I got most things done earlier than usual this year, which surprises me because I come from a family notorious for procrastination. Every Christmas Eve, Mom banned me from the dining room while she feverishly wrapped way too many presents for me, all the while complaining that December 24th had snuck up on her quite unexpectedly. Perhaps I've "reversed the curse." At any rate, only a few small tasks remain, and I feel very confident that even those will be completed in plenty of time.
I've already blogged a few times about the Incarnation. That astounding doctrine, of course, constitutes the very heart of Christmas, though few people really grasp it. They have a vague idea that Christmas celebrates the birth of God's Son, but they have difficulty making the connection that Jesus is God the Son Who came to die for our sins.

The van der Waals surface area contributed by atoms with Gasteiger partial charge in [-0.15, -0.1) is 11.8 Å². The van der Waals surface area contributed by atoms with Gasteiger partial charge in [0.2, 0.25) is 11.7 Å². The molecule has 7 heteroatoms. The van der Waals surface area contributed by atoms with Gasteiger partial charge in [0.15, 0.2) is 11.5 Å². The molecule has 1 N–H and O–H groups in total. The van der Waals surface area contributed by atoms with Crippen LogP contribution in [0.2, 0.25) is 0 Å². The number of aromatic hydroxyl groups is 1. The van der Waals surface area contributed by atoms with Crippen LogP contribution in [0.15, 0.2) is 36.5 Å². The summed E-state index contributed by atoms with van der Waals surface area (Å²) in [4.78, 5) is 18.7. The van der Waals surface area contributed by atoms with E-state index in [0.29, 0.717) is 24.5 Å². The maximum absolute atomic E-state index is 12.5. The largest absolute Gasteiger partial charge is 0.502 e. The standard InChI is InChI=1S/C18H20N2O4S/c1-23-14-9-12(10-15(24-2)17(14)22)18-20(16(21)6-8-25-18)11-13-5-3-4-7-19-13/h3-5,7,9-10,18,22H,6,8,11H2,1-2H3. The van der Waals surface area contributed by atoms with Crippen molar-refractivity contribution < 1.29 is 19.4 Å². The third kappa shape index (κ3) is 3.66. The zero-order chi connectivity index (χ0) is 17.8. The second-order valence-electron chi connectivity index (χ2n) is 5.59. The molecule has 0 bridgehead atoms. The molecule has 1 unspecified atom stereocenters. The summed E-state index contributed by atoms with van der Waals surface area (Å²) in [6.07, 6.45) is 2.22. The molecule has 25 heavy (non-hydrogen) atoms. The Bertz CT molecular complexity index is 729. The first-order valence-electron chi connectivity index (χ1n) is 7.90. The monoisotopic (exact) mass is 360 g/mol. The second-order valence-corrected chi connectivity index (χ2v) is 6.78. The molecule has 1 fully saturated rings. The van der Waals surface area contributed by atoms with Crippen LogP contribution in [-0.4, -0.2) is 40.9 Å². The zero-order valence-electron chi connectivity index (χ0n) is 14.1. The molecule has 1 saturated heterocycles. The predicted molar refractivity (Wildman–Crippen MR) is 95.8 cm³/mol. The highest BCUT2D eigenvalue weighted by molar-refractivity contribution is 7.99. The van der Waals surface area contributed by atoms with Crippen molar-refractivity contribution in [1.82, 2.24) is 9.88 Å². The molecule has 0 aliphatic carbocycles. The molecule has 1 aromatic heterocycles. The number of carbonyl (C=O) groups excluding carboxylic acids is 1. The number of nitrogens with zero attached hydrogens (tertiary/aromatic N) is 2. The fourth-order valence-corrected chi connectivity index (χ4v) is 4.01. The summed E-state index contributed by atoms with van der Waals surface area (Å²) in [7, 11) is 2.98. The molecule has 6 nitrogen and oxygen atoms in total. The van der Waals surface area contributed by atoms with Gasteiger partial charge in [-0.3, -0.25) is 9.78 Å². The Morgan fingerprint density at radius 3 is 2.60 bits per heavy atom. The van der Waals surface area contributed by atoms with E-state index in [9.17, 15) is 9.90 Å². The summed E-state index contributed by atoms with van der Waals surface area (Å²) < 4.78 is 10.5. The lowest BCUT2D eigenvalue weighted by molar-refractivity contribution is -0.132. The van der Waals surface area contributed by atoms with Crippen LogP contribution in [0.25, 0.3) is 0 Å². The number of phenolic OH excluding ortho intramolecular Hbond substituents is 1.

5 Have this mind among yourselves, which is yours in Christ Jesus, 6 who, though he was in the form of God, did not count equality with God a thing to be grasped, 7 but emptied himself, by taking the form of a servant, being born in the likeness of men. 8 And being found in human form, he humbled himself by becoming obedient to the point of death, even death on a cross. 9 Therefore God has highly exalted him and bestowed on him the name that is above every name, 10 so that at the name of Jesus every knee should bow, in heaven and on earth and under the earth, 11 and every tongue confess that Jesus Christ is Lord, to the glory of God the Father. ~~Philippians 2:5-11 (ESV)As I age, the wonder of God becoming flesh and dwelling among us eclipses the excitement of wreaths, trees and presents. Perhaps my lack of "feeling Christmasy" actually means that I feel less excited about the secular aspects of Christmas because the true significance of the holiday captures my attention. Or could it possibly be that I find myself enjoying the Christmas spirit more deeply than ever?